The eight-year-old child in Kathua is the latest addition to the long list of girls and women – named and unnamed – who have been raped, brutalised and killed for being Muslim. This fact should not be blurred. She was not raped and killed because she was a child. The fact of the rape is important but more important than that is the politics behind this rape and murder. So it is not merely the manner and method employed to crush a fragile life that we need to discuss. That is what we see the media doing. There is a perverse pleasure in doing that. Let us not allow ourselves to be swallowed by that.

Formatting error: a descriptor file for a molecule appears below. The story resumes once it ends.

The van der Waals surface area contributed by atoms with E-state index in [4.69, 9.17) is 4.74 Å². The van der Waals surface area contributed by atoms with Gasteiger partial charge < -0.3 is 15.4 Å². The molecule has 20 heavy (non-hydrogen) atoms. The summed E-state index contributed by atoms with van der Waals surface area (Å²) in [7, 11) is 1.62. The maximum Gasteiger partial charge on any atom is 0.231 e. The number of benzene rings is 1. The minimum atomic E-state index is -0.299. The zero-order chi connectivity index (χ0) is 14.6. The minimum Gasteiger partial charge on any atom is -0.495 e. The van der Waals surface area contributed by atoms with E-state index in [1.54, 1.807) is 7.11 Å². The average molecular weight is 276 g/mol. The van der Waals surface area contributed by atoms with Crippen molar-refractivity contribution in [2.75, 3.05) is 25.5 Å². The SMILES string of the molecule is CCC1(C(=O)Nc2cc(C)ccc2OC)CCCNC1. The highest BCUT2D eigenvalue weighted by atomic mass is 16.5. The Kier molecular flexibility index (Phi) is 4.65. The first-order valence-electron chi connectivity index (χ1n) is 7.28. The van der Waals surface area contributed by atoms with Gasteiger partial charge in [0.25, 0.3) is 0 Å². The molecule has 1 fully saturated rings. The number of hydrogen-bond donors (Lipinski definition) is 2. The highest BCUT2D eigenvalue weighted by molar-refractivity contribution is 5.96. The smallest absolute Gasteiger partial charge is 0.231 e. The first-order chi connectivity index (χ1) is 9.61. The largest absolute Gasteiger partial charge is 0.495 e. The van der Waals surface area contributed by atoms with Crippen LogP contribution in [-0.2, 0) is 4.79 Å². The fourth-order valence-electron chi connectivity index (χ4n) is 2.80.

Let us not restrict ourselves to the demand of justice for the victim. She is beyond that. It is now time for the people of the country to decide how long they will remain under the spell of fake nationalists.

Apoorvanand teaches at Delhi University.